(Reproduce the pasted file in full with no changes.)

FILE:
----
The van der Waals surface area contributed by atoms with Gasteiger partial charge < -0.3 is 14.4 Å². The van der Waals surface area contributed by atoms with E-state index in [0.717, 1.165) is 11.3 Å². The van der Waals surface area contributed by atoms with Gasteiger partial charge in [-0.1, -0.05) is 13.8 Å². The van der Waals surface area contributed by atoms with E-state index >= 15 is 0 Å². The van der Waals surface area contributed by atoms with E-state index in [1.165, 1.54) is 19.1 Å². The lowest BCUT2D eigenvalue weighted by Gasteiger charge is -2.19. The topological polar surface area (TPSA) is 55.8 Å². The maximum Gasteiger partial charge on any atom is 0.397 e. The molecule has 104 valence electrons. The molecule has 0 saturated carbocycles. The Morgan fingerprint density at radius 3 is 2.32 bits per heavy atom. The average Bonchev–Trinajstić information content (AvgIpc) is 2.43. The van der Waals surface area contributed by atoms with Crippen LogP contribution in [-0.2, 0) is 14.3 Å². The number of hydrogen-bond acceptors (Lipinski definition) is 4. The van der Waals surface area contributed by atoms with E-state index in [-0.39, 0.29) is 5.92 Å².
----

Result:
The van der Waals surface area contributed by atoms with Gasteiger partial charge < -0.3 is 14.4 Å². The van der Waals surface area contributed by atoms with E-state index in [0.717, 1.165) is 11.3 Å². The van der Waals surface area contributed by atoms with Gasteiger partial charge in [-0.1, -0.05) is 13.8 Å². The van der Waals surface area contributed by atoms with E-state index >= 15 is 0 Å². The van der Waals surface area contributed by atoms with E-state index in [1.165, 1.54) is 19.1 Å². The lowest BCUT2D eigenvalue weighted by Gasteiger charge is -2.19. The topological polar surface area (TPSA) is 55.8 Å². The maximum Gasteiger partial charge on any atom is 0.397 e. The molecule has 104 valence electrons. The molecule has 0 saturated carbocycles. The Morgan fingerprint density at radius 3 is 2.32 bits per heavy atom. The average Bonchev–Trinajstić information content (AvgIpc) is 2.43. The van der Waals surface area contributed by atoms with Crippen LogP contribution in [-0.2, 0) is 14.3 Å². The number of hydrogen-bond acceptors (Lipinski definition) is 4. The van der Waals surface area contributed by atoms with E-state index in [-0.39, 0.29) is 5.92 Å².